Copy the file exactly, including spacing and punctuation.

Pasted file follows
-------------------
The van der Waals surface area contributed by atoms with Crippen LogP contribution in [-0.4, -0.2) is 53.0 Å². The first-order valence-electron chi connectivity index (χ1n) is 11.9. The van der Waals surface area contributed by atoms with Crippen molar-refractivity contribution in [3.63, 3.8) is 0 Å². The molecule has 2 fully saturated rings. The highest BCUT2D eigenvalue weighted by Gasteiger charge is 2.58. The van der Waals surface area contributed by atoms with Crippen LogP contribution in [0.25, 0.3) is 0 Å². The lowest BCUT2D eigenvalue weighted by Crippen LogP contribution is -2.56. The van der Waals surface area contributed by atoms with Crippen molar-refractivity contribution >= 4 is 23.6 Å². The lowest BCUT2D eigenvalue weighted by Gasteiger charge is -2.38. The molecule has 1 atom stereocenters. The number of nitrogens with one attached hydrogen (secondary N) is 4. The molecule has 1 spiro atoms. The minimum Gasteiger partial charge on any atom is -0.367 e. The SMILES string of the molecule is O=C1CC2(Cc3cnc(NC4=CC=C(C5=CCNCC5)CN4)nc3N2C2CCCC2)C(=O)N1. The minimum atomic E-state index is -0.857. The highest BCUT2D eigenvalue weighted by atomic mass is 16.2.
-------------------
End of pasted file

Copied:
The van der Waals surface area contributed by atoms with Crippen LogP contribution in [-0.4, -0.2) is 53.0 Å². The first-order valence-electron chi connectivity index (χ1n) is 11.9. The van der Waals surface area contributed by atoms with Crippen molar-refractivity contribution in [3.63, 3.8) is 0 Å². The molecule has 2 fully saturated rings. The highest BCUT2D eigenvalue weighted by Gasteiger charge is 2.58. The van der Waals surface area contributed by atoms with Crippen LogP contribution in [0.25, 0.3) is 0 Å². The lowest BCUT2D eigenvalue weighted by Crippen LogP contribution is -2.56. The van der Waals surface area contributed by atoms with Crippen molar-refractivity contribution >= 4 is 23.6 Å². The lowest BCUT2D eigenvalue weighted by Gasteiger charge is -2.38. The molecule has 1 atom stereocenters. The number of nitrogens with one attached hydrogen (secondary N) is 4. The molecule has 1 spiro atoms. The minimum Gasteiger partial charge on any atom is -0.367 e. The SMILES string of the molecule is O=C1CC2(Cc3cnc(NC4=CC=C(C5=CCNCC5)CN4)nc3N2C2CCCC2)C(=O)N1. The minimum atomic E-state index is -0.857. The highest BCUT2D eigenvalue weighted by atomic mass is 16.2.